The age-old question, "Why is the reflection on your glasses green in a selfie?". Seriously though it did catch my attention when receiving a Snapchat from a friend who wears glasses. The reflection on their glasses was green, yet I could see that their screen wasn't green - since it's a selfie and uses the front-facing camera.

This is interesting so I’m taking a small trip back to some Physics I learned in high school to explain the green reflection.

The reflection is caused by the anti-reflective coating on the glasses which is in place to reduce the glare. Let's figure out how thick the coating on my friend's glasses is, approximately. We'll assume magnesium fluoride (refractive index, n = 1.38) is used as the anti-reflective coating and that the wavelength of the reflected light is 541 nanometres.

When the light ray meets the coating it is partly reflected and partly transmitted, this happens again when the originally transmitted light reflects off of the glass. Since the glass has a higher refractive index (approximately 1.52) than the coating there is no phase change and therefore the phase difference is due to the optical path length distance only.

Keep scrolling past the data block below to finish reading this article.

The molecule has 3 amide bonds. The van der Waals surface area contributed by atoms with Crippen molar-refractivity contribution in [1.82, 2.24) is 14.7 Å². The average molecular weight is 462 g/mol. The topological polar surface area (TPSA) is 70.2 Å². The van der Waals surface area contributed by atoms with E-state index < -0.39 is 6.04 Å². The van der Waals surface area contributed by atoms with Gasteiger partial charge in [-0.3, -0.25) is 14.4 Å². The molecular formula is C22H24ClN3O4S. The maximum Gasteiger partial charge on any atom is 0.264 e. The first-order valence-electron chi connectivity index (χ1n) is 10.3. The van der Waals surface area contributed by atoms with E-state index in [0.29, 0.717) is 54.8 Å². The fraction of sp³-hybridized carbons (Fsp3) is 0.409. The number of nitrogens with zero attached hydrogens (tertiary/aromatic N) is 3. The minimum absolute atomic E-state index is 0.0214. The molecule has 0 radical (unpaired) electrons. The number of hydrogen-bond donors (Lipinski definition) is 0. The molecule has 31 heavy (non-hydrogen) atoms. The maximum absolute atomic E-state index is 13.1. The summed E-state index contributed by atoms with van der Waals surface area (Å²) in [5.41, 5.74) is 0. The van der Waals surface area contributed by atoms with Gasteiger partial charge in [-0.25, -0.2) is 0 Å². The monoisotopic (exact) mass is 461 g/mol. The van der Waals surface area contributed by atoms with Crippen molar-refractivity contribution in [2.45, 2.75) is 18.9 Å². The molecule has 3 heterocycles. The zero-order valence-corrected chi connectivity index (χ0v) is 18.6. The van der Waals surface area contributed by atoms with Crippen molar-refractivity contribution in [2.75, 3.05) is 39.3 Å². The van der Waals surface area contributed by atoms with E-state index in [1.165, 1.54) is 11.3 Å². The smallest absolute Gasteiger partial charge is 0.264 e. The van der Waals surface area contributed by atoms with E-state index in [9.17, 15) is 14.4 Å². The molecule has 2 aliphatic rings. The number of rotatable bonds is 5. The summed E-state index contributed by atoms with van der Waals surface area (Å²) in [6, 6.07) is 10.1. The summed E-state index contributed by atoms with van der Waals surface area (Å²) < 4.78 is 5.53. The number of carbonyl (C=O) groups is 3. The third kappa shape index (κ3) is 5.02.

From the diagram we can see that,

$$Path\ Difference = 2n_{film}d$$

To reduce the overall reflection and maximise the transmission we need to make these two reflected rays interfere destructively i.e. peak meets trough. The minimum distance that this happens at is when the path difference is equal to half of the wavelength. The minimum distance is used as some would consider it wasteful to put 40m of anti-reflective coating on glasses.

$$2n_{film}d= \frac{\lambda}{2}$$

This can be rearranged to form an equation that can finally answer our question, how thick is the coating?

$$d= \frac{\lambda}{4n_{film}}$$ $$= \frac{541\times10^{-9}}{4\times1.38}$$ $$= 9.80\times10^{-8}m \ (\approx 0.1\mu m)$$